Thurs. political law links

SOFT LOBBYING DETAILED.  WP.  “No longer content to rely on traditional lobbyists, companies are investing in other messengers such as nonprofit groups or academicians who can provide expert testimony, shape media coverage and change public opinion in ways that ultimately affect decisions in the nation’s capital.”

YEAR IN REVIEW.  Covington released its 2013 FEC Year in Review last week and it’s available here.

NAGIN GUILTY.  CBS.  “Former News Orleans Mayor Ray Nagin, best remembered for his impassioned pleas for help after the levees broke during Hurricane Katrina, was convicted Wednesday of accepting bribes in exchange for helping businessmen secure millions of dollars in city work, including after the devastating storm.”

PRO-GILLESPIE SUPER PAC.   NJ.  “Republican Senate candidate Ed Gillespie, who helped co-found the American Crossroads super PAC with GOP strategist Karl Rove, won’t be relying on Rove’s group as his chief outside booster in his Virginia campaign.”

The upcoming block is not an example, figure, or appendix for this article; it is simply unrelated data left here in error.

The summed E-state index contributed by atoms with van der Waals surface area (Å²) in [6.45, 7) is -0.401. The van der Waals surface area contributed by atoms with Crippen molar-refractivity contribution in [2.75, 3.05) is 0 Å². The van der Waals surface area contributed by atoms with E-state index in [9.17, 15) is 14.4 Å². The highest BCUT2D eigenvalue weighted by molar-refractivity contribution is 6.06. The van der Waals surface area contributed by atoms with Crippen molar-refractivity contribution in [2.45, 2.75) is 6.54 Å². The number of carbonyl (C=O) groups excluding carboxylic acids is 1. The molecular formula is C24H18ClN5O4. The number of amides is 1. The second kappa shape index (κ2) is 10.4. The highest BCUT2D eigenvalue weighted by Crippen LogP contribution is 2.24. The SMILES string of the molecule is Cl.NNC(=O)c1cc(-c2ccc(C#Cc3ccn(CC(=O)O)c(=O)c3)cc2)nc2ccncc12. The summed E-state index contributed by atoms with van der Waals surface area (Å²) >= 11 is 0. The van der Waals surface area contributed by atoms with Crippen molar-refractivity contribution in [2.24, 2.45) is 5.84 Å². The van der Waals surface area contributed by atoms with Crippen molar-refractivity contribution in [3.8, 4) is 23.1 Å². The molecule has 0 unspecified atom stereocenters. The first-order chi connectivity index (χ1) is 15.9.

SUPER PACS READY.  Roll Call.  “Over 1,300 Super PACs are registered with the Federal Election Commission, but only 300 had activity in 2013.”

AZ:  HORNE TESTIFIES.  KC Star.  “Arizona Attorney General Tom Horne said Wednesday he ‘absolutely never’ had illegal communications with the leader of an independent campaign backing him during his 2010 election bid.”

LA:  SUPER PAC PROLIFERATION.  “Why should U.S. Sen. David Vitter have all the fun? He shouldn’t, according to the architects of the new Blue Pelican Super PAC that is being built up to support the re-election of senior Sen. Mary Landrieu.”

LA:  SPENDING SCRUTINY.  “You may think running for office entails hiring consultants, campaign workers and running commercials – and it does. But it’s the other stuff politicians buy that raises questions.”

MT:  VIEW ON CASES.  “I have the funny feeling that Mr. Motl, one of Montana’s best progressive strategic political minds, applied for the commissioner job specifically to focus on the WTP/ATP cases and extract the maximum political impact from same.”


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